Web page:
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What do you imagine when you think of someone with anxiety? For most people, the epitome of an anxious person is someone that is shaking uncontrollable, cowered down in a corner somewhere unable to speak, think, or even talk, however, in most cases, that doesn’t hold true.

So what exactly is high-functioning anxiety? By definition, a person who has a high-functioning mental illness may appear completely “normal” on the outside, however, deep down inside they are truly suffering. They may be able to get up in the morning, appear happy by all accounts to most everyone around them, and get all of their responsible duties accomplished. Yet, when they are alone, and the curtains come down, it is an entirely different story.

This is the life of a person with high-functioning anxiety. To them, it’s better to fake it until they make it, yet for whatever reason, it never feels as though they are going to make it. They may be smiling and striving and succeeding, but it doesn’t feel that way.

According to a study conducted by the journal Current Biology, people who suffer from anxiety have an entirely different perception of the world around them. Furthermore, those who are plagued with anxiety may not be able to differentiate between “safe” stimulus and “threat” stimulus. In other words, most show a behavioral pattern known as over-generalization.

Therefore, even if you know someone who has an anxiety disorder, there is a likely chance that they can excel in all aspects of their life, and still experience the debilitating effects of anxiety.

But, anxiety is a disorder that could be considered far worse than many other disorders, based on the person enduring it. And for those who are high-functioning, while they may be able to hide their symptoms quite well, they are still suffering just as much as anyone else who has anxiety, if not more. What’s worse, is that despite the constant panic attacks, self-doubt, and panic-stricken social events, is that even with all of that, the high-functioning anxiety ridden person may be afraid of asking for help. Why?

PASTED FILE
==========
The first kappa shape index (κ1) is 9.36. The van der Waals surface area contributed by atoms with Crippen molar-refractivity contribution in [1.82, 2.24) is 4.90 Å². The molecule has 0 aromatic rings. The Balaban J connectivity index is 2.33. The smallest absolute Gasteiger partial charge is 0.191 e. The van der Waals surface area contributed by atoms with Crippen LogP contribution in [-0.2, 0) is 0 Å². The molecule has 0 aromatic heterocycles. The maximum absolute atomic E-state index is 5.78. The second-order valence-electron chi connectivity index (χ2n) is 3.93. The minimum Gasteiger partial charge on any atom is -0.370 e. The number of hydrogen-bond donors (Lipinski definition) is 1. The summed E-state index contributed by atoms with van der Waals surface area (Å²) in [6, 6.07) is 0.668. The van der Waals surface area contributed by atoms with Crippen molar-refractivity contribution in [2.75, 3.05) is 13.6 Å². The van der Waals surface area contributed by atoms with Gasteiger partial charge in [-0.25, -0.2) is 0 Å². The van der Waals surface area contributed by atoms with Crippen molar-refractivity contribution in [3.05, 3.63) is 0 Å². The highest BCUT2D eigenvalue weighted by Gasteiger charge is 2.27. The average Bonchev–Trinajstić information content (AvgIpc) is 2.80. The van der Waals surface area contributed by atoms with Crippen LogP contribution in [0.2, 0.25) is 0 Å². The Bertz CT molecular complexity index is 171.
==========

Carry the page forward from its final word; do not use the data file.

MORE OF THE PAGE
Well, because on the few occasions that they have asked for it, they weren’t taken seriously. Most people would assume that due to the person’s ability to function so well, that maybe they are exaggerating. Or, could it be that maybe they are crying wolf? And even if people didn’t think that, in the mind of someone plagued with anxiety, that is how it feels. So, they bottle it up. They hold it in, and they keep on moving.

However, we can’t continue to go on that way. We have to understand our own triggers and learn to care for ourselves first. We must understand that we aren’t a burden to others because of our illness and that by asking for help, we are not only helping ourselves but helping the people that we love. Furthermore, if it is someone that you know that is suffering, understand that no matter how independent they are, that no matter how well they may seem, that if they confide in you that they are having issues, that they need for you to be there for them.

While it may be hard to take high-functioning mental illness seriously, it is absolutely a real thing, and it deserves as much awareness as any other illness. Possibly even more, because those who suffer in silence may need the help more than those who are already receiving it.